J.K. Rowling, author of the Harry Potter books, announced last week that she is giving one million pounds to the Better Together campaign.
Post Tagged with: "Europe"
Some events are happening in Crimea and the world is taking notice of them.
The small peninsula of Crimea, attached to the country of Ukraine, sits in the middle of Europe. Crimea is about half the size of the Canadian province of Nova Scotia; about two million people live there.
Crimea is at the centre of a major political battle between Russia and Ukraine. The rest of world is watching that conflict closely.
President Viktor Yanukovych was thrown out of Ukraine’s government last week.
The former president called it a coup d’état, which in this case means that political power was taken from him by force.
Ukraine parliament say they impeached Yanukovych.
Several weeks ago, peaceful protestors took to the streets calling for the president to join the European Union.
The Prime Minister of Ukraine, Mykola Azarov, resigned from his job on Tuesday.
Experts say this should help to ease some of the tensions that have been building in that country.
The tensions began in November when Ukraine’s president, Viktor Yanukovych, made a surprise move to bring Ukraine closer to Russia rather than European Union (EU).
He asked Russia to lend Ukraine some money, rather than asking the EU for it. Ukraine needed the money to help its economy.
Many Ukrainians had looked forward to a closer association with the European Union because they felt it would bring democracy to their country.
Gunter Zettl won a radio contest in 1969.
He correctly identified a song the radio station played, and he sent a postcard to the station with the name of the song (“Painter Man,” By The Creation).
Last week, 45 years later, he was finally given his prize.
The reason for the delay was political.
Following World War II, in 1945, Germany was seperated into two states: East Germany and West Germany.
At the time, Zettl was a teenager living in East Germany. Pop music was banned in East Germany at the time.
Canada has a new deal with the European Union. The agreement is expected to increase the amount of trade between Canada and many countries in Europe.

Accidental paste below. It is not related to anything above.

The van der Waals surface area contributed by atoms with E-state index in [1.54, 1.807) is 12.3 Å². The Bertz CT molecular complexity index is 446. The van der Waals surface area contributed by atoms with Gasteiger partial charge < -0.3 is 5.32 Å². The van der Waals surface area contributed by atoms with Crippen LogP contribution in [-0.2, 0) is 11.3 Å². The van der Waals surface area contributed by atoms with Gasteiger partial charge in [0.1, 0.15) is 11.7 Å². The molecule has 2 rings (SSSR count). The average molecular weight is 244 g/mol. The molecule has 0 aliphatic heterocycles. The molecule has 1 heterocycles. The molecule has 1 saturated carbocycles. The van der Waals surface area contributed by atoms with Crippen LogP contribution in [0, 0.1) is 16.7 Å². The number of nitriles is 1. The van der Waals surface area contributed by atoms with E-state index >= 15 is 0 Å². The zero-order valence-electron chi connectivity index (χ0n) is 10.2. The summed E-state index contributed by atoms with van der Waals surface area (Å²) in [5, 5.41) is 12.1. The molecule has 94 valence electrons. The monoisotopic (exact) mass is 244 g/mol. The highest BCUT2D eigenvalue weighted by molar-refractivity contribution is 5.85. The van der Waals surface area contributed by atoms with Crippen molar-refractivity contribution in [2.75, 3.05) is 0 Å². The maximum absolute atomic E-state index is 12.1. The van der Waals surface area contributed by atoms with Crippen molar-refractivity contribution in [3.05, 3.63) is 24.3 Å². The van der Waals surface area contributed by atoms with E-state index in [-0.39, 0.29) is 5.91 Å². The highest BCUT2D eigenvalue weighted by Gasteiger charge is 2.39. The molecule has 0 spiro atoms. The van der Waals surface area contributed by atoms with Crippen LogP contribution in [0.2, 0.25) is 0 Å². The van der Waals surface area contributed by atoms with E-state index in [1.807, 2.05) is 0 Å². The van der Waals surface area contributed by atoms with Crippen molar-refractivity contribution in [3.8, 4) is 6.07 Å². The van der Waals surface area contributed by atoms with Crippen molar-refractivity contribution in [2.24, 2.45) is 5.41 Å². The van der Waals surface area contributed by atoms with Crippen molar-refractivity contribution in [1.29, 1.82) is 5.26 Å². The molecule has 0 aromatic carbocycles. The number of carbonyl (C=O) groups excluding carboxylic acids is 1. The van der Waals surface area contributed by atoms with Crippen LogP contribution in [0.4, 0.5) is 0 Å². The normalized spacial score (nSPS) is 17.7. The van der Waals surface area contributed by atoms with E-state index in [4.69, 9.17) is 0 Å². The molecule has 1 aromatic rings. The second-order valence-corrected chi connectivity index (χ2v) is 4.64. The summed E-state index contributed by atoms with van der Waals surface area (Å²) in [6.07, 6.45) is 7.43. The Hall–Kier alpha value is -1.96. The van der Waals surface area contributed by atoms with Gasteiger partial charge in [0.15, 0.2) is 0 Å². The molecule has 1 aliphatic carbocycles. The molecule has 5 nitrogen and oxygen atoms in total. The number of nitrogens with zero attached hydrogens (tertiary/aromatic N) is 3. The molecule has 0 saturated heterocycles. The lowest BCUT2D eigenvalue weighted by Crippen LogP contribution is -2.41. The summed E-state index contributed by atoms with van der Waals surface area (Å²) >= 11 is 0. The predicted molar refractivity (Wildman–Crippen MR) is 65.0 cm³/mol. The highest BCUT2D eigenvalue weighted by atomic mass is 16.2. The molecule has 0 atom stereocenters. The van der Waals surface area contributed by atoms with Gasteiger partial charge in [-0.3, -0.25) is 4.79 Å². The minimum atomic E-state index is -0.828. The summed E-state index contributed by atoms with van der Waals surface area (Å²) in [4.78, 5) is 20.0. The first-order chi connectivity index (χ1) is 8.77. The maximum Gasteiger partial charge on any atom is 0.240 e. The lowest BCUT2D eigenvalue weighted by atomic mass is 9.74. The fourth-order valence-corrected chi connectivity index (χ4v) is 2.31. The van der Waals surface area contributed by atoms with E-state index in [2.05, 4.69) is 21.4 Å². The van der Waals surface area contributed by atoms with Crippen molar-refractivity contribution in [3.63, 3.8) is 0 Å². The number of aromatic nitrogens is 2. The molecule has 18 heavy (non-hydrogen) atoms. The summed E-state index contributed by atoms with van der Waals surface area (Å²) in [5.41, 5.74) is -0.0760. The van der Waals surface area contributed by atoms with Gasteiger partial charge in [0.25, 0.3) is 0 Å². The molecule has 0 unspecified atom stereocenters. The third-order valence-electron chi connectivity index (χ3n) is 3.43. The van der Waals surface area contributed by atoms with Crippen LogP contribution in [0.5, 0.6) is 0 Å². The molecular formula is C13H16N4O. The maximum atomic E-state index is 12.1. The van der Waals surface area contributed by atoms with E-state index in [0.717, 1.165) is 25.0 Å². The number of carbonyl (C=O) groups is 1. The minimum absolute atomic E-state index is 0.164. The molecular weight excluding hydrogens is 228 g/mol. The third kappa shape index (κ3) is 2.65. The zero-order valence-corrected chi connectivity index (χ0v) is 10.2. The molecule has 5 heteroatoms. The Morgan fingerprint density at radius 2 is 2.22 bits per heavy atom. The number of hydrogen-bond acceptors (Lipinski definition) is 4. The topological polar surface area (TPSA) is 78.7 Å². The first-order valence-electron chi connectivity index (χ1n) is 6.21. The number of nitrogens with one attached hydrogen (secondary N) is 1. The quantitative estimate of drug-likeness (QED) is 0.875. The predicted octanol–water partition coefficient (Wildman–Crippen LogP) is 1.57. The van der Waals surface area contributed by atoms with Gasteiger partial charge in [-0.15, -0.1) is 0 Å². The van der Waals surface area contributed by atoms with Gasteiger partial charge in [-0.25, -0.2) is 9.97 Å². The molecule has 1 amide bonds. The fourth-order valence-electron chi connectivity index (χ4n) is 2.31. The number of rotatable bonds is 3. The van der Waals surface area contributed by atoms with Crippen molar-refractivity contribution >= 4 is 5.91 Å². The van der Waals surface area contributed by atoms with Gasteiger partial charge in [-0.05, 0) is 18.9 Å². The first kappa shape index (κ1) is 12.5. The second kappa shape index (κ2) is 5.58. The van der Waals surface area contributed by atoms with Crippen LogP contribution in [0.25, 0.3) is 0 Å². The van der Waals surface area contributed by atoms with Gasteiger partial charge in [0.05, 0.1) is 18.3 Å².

Trade, in this case, is when one country buys something from another country and vice-versa.
Prime Minister Stephen Harper has said the new deal could increase trade by 20 per cent, beginning in 2015, and add $12-billion to Canada’s income (the money it makes) each year.
The new trade deal is called CETA, which stands for Comprehensive Economic and Trade Agreement.
It is expected to create 80,000 new jobs in Canada.
Canada and the European Union have been working on the new trade deal for the past four years.
Canada’s largest trading partner is the United States, but increased trade with other partners is good so Canada is not as dependent on any single country.
In Turkey, a country in eastern Europe, a huge protest has been taking place in the largest city, Istanbul.
It started last week when the government wanted to make over a main square, taking away trees and building a shopping mall.
It also planned to rebuild a historical building, a former Ottoman army barracks.
The Ottoman Empire was very strong in Turkey in the 16th and 17th centuries.
Unlike Arab Spring, when many Middle East countries erupted with protests against the government, Turkey’s government has always been seen around the world as more tolerant than many of those countries.
So when cause of the protests seemed to be a local problem, people thought is must be a very different kind of protest.
On Tuesday, the people of the Netherlands got a new king.
That’s because their queen, Queen Beatrix, abdicated the throne.
Abdicated means she stepped down—stopped being queen—to let her son take over the throne and become king.
Her eldest son is Willem-Alexander; he was Crown Prince and now is King.
Canada and the Netherlands have a connection.
During World War II, Beatrix’s family lived in Ottawa, Ont., Canada’s capital city, for five years.
Beatrix’s younger sister, Margriet, was born in Ottawa Civic Hospital in 1943.
At that time, a “federal proclamation” was made to declare the maternity (birthing) ward of the hospital “extraterritorial.” In other words, the room in which Margriet was born was declared neutral ground. That’s so the new royal baby would obtain Dutch citizenship through her parents, rather than Dutch plus Canadian (dual) citizenship because she was born in Canada.
The Dutch royal family thanked Canada for allowing them to live in Ottawa during the war by giving Canada 100,000 tulip bulbs. They continue to send the bulbs each year to Canada. The tulip bulbs form the basis for Ottawa’s stunning annual tulip festival.
Bitcoin sounds like what it is–a type of money.
But it’s a special kind of money that could not exist without the Internet. It is digital and virtual; people can’t carry it around in their pockets or keep it in a bank.
Despite these differences from traditional money, there are places around the world that are starting to accept bitcoins to pay for things.
Some restaurants and shops in New York and San Francisco accept bitcoins, and so does WordPress, a blogging website.
A man in Alberta is offering to sell his house for bitcoins instead of Canadian dollars.
Bitcoins have been around for a few years but are becoming more popular.
Cyprus is the latest country to require a financial “bailout” from other European countries to keep its banks and economy from collapsing.
Like Greece, which was bailed out of an economic crisis last year, Cyprus is one of 17 countries in Europe that uses a type of currency, or money, called the Euro.
The problems for Cyprus began with the country’s banks, which loaned money to people who didn’t pay it back. Governments of other countries that use the Euro became nervous that Cyprus banks would fail if they were re-paid, and that the problems could spread to their countries.